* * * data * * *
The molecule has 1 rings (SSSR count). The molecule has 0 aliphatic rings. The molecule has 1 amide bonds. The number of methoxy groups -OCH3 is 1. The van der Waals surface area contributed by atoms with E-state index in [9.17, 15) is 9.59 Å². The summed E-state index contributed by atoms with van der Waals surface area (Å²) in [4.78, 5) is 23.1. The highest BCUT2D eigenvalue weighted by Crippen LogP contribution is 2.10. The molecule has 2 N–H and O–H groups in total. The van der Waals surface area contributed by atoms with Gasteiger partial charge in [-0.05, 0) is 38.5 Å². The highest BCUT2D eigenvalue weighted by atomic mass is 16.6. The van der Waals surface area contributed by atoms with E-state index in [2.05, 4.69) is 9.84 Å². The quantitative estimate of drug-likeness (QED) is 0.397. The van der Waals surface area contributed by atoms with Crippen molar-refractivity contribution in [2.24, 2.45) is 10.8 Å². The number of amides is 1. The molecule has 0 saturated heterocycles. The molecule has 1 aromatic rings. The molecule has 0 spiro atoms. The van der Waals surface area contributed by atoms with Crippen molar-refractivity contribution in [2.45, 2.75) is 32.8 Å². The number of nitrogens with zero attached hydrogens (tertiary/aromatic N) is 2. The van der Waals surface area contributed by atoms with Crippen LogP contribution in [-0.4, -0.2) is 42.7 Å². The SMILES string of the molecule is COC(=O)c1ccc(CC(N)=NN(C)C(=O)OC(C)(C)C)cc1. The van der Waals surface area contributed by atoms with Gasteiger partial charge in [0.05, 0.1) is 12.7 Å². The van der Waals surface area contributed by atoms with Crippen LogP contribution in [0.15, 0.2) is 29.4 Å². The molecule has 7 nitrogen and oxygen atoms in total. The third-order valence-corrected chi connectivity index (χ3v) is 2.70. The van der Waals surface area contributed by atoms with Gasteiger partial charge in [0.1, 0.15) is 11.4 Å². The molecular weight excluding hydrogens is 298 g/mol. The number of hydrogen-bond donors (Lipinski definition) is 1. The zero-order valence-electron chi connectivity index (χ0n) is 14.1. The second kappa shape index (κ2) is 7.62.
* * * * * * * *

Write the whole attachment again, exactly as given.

The molecule has 1 rings (SSSR count). The molecule has 0 aliphatic rings. The molecule has 1 amide bonds. The number of methoxy groups -OCH3 is 1. The van der Waals surface area contributed by atoms with E-state index in [9.17, 15) is 9.59 Å². The summed E-state index contributed by atoms with van der Waals surface area (Å²) in [4.78, 5) is 23.1. The highest BCUT2D eigenvalue weighted by Crippen LogP contribution is 2.10. The molecule has 2 N–H and O–H groups in total. The van der Waals surface area contributed by atoms with Gasteiger partial charge in [-0.05, 0) is 38.5 Å². The highest BCUT2D eigenvalue weighted by atomic mass is 16.6. The van der Waals surface area contributed by atoms with E-state index in [2.05, 4.69) is 9.84 Å². The quantitative estimate of drug-likeness (QED) is 0.397. The van der Waals surface area contributed by atoms with Crippen molar-refractivity contribution in [2.24, 2.45) is 10.8 Å². The number of amides is 1. The molecule has 0 saturated heterocycles. The molecule has 1 aromatic rings. The molecule has 0 spiro atoms. The van der Waals surface area contributed by atoms with Crippen molar-refractivity contribution in [2.45, 2.75) is 32.8 Å². The number of nitrogens with zero attached hydrogens (tertiary/aromatic N) is 2. The van der Waals surface area contributed by atoms with Crippen LogP contribution in [-0.4, -0.2) is 42.7 Å². The SMILES string of the molecule is COC(=O)c1ccc(CC(N)=NN(C)C(=O)OC(C)(C)C)cc1. The van der Waals surface area contributed by atoms with Gasteiger partial charge in [0.05, 0.1) is 12.7 Å². The van der Waals surface area contributed by atoms with Crippen LogP contribution in [0.15, 0.2) is 29.4 Å². The molecule has 7 nitrogen and oxygen atoms in total. The third-order valence-corrected chi connectivity index (χ3v) is 2.70. The van der Waals surface area contributed by atoms with Gasteiger partial charge in [0.1, 0.15) is 11.4 Å². The molecular weight excluding hydrogens is 298 g/mol. The number of hydrogen-bond donors (Lipinski definition) is 1. The zero-order valence-electron chi connectivity index (χ0n) is 14.1. The second kappa shape index (κ2) is 7.62.